First of all, swap out the white or flimsy whole wheat bread for some good, hearty, whole grain bread. It's out there; and it's more substantial and better tasting than the alternatives, not to mention much better for your body. When buying bread, read the ingredients to see what is in it: First of all, skip enriched flours, often listed as the first ingredient. "Enriched flour" means the manufacturer added in vitamins and minerals to make up for the fact that the flour was refined in the first place, thus stripping away these natural essential elements from the grain. Sound counter-intuitive, wasteful, and ridiculous? It is. But you don't have to settle for that- look for whole grain flour, simple as that. Next, look at what sugars, additives, and preservatives are in the bread- you want to keep it simple, bread is an old-fashioned ad straight forward food. You want to see that WHOLE GRAIN is the main element. Buying wholegrain bread from a local bakery helps to cut down on the unwanted stuff, but if that's not an option, your grocery store has better choices too. Do the best you can. Look for nutrition labels that show the most fiber, protein, and minerals while STILL having a simple and basic ingredient list. You don't want them just adding THAT stuff in, either. Keep it real. Real food, real simple.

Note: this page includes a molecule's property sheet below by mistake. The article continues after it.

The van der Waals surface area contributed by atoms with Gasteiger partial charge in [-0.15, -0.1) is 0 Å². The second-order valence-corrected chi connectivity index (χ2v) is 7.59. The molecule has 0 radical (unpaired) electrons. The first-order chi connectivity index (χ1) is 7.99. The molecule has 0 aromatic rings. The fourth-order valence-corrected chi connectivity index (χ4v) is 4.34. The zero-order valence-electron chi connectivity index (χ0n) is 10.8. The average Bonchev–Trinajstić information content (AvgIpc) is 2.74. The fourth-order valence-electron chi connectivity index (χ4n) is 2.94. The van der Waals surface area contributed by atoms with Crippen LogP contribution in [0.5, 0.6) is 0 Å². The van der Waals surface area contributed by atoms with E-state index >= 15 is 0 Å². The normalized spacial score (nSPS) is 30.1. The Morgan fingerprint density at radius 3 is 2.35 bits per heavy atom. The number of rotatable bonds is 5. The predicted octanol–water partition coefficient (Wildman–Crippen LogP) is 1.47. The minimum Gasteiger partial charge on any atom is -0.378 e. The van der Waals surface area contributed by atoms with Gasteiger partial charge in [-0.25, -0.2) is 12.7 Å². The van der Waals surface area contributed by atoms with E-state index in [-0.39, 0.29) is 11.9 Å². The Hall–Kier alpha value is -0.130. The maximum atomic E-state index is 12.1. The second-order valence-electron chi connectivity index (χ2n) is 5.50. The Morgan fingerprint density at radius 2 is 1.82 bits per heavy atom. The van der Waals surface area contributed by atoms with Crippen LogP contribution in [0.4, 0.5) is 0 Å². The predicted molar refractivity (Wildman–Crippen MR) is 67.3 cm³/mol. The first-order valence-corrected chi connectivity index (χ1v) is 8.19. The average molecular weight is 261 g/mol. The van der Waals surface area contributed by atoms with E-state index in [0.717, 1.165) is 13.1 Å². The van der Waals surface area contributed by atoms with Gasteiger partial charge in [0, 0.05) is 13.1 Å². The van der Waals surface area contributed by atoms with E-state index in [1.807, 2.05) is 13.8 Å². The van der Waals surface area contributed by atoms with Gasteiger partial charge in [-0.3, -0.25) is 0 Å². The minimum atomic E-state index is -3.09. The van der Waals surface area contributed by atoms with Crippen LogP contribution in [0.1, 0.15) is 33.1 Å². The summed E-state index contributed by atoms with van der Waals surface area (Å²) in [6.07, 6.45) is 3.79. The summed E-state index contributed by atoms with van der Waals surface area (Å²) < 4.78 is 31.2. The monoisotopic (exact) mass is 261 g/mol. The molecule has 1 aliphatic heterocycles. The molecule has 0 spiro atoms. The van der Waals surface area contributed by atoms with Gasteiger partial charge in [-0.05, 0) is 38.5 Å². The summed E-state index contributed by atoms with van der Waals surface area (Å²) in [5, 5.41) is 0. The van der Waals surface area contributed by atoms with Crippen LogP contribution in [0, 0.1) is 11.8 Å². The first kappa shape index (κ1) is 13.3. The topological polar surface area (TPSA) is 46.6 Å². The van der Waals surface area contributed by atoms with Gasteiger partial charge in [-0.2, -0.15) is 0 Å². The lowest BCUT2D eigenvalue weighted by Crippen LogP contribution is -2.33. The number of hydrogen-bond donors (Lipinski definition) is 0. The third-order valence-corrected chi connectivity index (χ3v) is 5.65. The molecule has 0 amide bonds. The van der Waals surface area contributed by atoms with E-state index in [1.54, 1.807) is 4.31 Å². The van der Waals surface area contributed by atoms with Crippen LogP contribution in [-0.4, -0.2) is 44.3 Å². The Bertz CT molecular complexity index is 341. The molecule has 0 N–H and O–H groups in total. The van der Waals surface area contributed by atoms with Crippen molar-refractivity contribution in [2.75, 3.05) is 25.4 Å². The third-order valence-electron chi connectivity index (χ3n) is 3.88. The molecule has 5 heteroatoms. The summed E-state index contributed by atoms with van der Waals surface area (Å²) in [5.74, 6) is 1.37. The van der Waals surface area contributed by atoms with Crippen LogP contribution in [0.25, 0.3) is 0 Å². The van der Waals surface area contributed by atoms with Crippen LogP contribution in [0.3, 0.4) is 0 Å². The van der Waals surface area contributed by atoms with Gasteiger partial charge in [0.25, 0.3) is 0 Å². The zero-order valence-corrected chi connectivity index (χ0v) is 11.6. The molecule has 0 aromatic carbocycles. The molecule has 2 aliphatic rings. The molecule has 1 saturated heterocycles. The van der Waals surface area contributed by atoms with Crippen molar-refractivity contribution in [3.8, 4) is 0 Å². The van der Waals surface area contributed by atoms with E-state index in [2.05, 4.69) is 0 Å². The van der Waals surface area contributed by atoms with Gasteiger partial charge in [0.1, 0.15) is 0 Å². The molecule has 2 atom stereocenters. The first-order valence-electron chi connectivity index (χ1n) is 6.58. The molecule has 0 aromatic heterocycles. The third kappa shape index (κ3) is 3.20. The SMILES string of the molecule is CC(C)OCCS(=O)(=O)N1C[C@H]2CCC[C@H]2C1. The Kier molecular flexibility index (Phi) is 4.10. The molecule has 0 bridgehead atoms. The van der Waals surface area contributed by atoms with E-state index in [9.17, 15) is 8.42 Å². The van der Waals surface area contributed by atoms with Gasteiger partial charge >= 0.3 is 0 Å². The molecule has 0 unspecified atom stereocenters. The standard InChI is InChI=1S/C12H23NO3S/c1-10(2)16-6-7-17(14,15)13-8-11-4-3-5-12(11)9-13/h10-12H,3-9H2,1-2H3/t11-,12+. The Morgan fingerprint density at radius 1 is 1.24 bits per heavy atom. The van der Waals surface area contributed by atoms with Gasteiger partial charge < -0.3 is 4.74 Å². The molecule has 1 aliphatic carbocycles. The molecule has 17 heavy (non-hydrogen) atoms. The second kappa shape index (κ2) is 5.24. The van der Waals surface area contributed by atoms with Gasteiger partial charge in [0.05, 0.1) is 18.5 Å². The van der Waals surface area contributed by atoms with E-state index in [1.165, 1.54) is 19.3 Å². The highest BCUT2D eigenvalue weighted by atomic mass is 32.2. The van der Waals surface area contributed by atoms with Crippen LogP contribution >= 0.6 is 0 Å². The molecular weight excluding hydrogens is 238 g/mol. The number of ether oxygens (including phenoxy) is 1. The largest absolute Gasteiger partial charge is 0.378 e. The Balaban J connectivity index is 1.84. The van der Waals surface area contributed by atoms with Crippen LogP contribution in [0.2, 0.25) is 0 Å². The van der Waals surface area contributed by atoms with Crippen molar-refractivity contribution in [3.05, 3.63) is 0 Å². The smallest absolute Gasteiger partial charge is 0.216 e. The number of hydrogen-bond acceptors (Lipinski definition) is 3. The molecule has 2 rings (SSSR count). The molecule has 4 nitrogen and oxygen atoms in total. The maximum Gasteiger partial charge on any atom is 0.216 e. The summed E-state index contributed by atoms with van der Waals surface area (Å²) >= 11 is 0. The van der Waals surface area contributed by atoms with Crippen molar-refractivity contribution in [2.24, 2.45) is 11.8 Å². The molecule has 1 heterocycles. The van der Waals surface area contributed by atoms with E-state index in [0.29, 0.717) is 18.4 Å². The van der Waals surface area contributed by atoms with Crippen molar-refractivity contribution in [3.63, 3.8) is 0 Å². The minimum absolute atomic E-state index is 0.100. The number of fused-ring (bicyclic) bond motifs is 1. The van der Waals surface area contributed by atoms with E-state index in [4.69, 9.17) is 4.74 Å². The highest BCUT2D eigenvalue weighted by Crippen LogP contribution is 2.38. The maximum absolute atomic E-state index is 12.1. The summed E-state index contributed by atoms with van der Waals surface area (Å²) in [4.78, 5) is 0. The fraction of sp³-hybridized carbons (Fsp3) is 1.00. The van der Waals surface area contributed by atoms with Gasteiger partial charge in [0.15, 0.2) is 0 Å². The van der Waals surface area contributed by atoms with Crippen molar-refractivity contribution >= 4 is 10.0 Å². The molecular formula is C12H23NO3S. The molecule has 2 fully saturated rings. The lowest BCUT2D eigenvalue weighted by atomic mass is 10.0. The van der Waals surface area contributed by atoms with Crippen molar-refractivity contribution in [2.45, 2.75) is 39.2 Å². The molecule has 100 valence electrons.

Next, fillings. If you're going to use meat, get the best quality you can. (And if you're not a meat eater, skip to the next paragraph). Organic is always best when it comes to animal food, and even better if you can obtain it from a local source who can assure the quality and safety of the origin of the meat. If that's not an option, look for store brands like Applegate Farms that assure that the meat does not contain any added growth hormones or antibiotics, and in some cases that the animals were raised humanely. When it comes to amount of meat in the sandwich, less is more: when I make sandwiches for my husband or other people who want to eat meat, I use two thin slices. Two. Think that's crazy? Visit somewhere like Europe and see how much meat they put in their sandwiches. When it comes to protein, we do need it- but we don't need a mound like we get in most American sandwiches. Too much meat in proportion to vegetable food in the meal (and overall diet) results in bloating, constipation, and acid inflammation, not to mention try to make the switch and realize that when it comes to meat, Less Is More. If you're using cheese, same guidelines: organic whenever you can, or at least all natural good quality cheese, and less is more- one thin slice does the job.